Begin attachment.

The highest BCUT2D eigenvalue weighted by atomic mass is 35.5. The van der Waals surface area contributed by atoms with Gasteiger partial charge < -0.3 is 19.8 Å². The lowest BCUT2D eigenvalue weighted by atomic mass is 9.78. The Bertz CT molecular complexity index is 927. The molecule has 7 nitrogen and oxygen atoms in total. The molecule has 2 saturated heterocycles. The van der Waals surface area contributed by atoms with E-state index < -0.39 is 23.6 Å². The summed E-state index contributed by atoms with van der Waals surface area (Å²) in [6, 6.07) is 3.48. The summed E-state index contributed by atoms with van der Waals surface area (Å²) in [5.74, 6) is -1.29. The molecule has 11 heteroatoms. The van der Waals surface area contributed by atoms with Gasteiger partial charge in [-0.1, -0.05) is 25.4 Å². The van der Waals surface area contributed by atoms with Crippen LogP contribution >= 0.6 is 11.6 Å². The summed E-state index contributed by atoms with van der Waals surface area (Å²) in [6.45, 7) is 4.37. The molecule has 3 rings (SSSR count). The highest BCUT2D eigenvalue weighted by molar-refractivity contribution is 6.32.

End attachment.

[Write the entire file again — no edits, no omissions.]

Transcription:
The highest BCUT2D eigenvalue weighted by atomic mass is 35.5. The van der Waals surface area contributed by atoms with Gasteiger partial charge < -0.3 is 19.8 Å². The lowest BCUT2D eigenvalue weighted by atomic mass is 9.78. The Bertz CT molecular complexity index is 927. The molecule has 7 nitrogen and oxygen atoms in total. The molecule has 2 saturated heterocycles. The van der Waals surface area contributed by atoms with E-state index < -0.39 is 23.6 Å². The summed E-state index contributed by atoms with van der Waals surface area (Å²) in [6, 6.07) is 3.48. The summed E-state index contributed by atoms with van der Waals surface area (Å²) in [5.74, 6) is -1.29. The molecule has 11 heteroatoms. The van der Waals surface area contributed by atoms with Gasteiger partial charge in [-0.1, -0.05) is 25.4 Å². The van der Waals surface area contributed by atoms with Crippen LogP contribution >= 0.6 is 11.6 Å². The summed E-state index contributed by atoms with van der Waals surface area (Å²) in [6.45, 7) is 4.37. The molecule has 3 rings (SSSR count). The highest BCUT2D eigenvalue weighted by molar-refractivity contribution is 6.32.